- Business News : Samoan Finance Minister says Polynesian Airlines must have strong business case [25/05/2017 - Samoa]
- Business News : PNG Government rejects 5pc tax [25/05/2017 - Papua New Guinea]
- Business News : Plans to improve PNG fisheries sector underway [25/05/2017 - Papua New Guinea]
- News Feature : UN Sasakawa Award honours efforts to curb disaster deaths [25/05/2017 - Mexico]
- News : Businesses in Fiji work on disaster resilience [25/05/2017 - Mexico]
- News : Strategies key to Sendai progress [25/05/2017 - Mexico]
- News : Fiji rapist, killer jailed for 30 years [25/05/2017 - Fiji]
- Sports News : Kangaroos to face Fiji and PNG in Suva [25/05/2017 - Australia]
- News Feature : G7 leaders walk fine line between Trump and Paris deal [25/05/2017 - Italy]
- News Feature : 'I donít take orders from the chief justice': How Nauru ousted its judicial leaders [25/05/2017 - Nauru]
- Business News : $15m tax evasion in Fiji [25/05/2017 - Fiji]
- Business News : $202m for Fiji Sugar Corporation [25/05/2017 - Fiji]
- Sponsored : Oceania National Olympic Committees (ONOC)
Cook Islands Democratic Party members were given a short, sharp reminder last week as to how an opposition party should function.
It came from guest speaker and party member Mark Short, one of five people invited to address the three-day conference in Rarotonga.
Short told delegates the Opposition’s prime function was to keep government in line.
“To undermine government’s decisions when they go head to undertake costly projects that are not a priority.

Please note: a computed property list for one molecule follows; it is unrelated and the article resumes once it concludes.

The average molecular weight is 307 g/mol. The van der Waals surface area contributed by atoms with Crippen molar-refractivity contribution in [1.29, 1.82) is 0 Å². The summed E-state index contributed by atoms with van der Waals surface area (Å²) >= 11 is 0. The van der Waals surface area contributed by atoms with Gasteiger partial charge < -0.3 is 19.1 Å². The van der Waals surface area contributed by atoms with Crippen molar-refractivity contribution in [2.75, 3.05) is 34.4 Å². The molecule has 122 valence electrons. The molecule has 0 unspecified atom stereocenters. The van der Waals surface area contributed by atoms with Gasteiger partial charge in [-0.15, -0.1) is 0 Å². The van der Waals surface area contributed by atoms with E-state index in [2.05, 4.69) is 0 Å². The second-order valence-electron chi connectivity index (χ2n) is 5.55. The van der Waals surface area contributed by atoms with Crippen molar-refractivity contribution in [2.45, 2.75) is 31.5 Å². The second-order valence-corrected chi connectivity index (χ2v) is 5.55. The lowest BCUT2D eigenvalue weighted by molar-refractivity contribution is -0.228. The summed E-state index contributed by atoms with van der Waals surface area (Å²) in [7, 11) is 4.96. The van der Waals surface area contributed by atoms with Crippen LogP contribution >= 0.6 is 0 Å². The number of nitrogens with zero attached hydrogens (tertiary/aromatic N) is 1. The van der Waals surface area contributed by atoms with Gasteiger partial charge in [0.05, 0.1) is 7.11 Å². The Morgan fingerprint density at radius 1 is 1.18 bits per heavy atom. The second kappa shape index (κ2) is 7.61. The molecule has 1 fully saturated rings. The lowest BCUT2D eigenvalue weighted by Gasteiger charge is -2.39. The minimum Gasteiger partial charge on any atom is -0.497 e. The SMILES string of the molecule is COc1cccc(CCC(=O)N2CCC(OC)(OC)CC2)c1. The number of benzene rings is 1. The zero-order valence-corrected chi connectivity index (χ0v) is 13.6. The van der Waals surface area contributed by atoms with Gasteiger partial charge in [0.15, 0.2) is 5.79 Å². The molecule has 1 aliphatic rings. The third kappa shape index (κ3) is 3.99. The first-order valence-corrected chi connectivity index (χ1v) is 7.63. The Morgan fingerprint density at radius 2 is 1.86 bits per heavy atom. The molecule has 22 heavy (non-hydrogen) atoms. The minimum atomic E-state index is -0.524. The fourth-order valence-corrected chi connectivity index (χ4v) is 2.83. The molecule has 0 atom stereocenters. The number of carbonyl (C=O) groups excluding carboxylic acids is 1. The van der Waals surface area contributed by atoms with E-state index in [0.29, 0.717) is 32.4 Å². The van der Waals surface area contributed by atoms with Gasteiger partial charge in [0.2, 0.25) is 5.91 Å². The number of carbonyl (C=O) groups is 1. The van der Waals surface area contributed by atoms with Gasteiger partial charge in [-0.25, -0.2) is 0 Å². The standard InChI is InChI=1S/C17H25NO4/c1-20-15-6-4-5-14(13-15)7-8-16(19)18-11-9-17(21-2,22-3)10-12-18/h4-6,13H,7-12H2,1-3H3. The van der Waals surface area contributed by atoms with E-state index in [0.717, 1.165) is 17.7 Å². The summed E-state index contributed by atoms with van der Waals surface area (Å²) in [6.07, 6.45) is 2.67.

“To question the integrity of government when they break promises to the people.
“To seek answers from government when the public are hurting from the decisions made by them and to find holes in their policies and to undermine them.”
Short also reminded those at the conference that it was the Opposition’s role to challenge government when their projects were not viable and likely to fail.
The Opposition should also be seeking accountability for the many overseas trips made by politicians, he added.
Short said the Demo Party needed a complete change, one that could come about by rebranding the party “as a party that has a brain that will stay in the country to fix our economy and put people first”.
He added that change could come about by getting young people to step up, rather than saying, “you can stand in the next elections”.
“We have heard this saying for many years, but in reality, when a person is in power, it becomes intoxicating and they want more and more.
“So the downside is that potential young candidates give up and move on.”.
SOURCE: COOK ISLANDS NEWS/PACNEWS
Pacific Islands News Association
Who & What is PINA?
International News Safety Institute (INSI)
Media Helping Media